From Duke University:
DURHAM, N.C. — As palm oil production expands from Southeast Asia into tropical regions of the Americas and Africa, vulnerable forests and species on four continents face increased risk of loss, a new Duke University-led study finds.
The largest areas of vulnerable forest are in Africa and South America, where more than 30 percent of forests within land suitable for oil palm plantations remain unprotected, the study shows.
Rates of recent deforestation have been highest in Southeast Asia and South America, particularly Indonesia, Ecuador and Peru, where more than half of all oil palms are grown on land cleared since 1989.
“Almost all oil palm is grown in places that once were tropical forests. Clearing these forests threatens biodiversity and increases greenhouse gas emissions,” said Varsha Vijay, a doctoral student at Duke’s Nicholas School of the Environment who led the study.
“By identifying where the greatest extent of palm oil-driven deforestation has recently occurred and modelling where future expansion is most likely, we can guide efforts to reduce these adverse impacts,” Vijay said.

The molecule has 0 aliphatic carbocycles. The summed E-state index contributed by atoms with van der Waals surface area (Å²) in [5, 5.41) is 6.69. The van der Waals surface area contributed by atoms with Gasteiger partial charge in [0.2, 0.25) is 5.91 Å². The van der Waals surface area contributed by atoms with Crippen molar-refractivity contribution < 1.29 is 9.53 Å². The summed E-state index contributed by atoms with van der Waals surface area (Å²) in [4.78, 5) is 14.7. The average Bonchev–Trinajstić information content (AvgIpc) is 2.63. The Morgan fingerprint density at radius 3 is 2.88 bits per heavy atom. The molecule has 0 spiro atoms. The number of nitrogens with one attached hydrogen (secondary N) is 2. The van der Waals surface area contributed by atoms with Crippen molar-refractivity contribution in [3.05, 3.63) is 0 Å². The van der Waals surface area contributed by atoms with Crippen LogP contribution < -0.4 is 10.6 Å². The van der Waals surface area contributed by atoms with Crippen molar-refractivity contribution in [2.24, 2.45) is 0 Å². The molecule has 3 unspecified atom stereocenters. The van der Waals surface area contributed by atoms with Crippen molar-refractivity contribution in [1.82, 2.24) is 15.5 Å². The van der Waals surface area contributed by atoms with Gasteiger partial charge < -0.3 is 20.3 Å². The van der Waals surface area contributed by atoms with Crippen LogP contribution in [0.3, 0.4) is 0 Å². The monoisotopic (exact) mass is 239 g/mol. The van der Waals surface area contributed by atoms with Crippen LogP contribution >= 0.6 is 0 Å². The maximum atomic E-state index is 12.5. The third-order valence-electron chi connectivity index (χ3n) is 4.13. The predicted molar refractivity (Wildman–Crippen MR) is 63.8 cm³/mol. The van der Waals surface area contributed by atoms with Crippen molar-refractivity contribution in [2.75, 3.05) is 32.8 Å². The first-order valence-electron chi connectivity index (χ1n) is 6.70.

Palm oil is now the world’s most widely traded vegetable oil, according to the Food and Agriculture Organization of the United Nations. The oil, which is harvested from oil palms, and its derivatives are common ingredients in many processed foods and personal care products. As global demand grows, large swaths of tropical forest are being converted into oil palm plantations in 43 countries.
Using 25 years of high-resolution Google Earth and Landsat satellite imagery, Vijay and her team tracked the extent of this deforestation in four regions: Southeast Asia, Africa, South America and Mesoamerica, which includes Mexico, Central America and the Caribbean.
They modeled where future deforestation is most likely to occur, based on the pace of recent expansion in each region and the extent of suitable forest …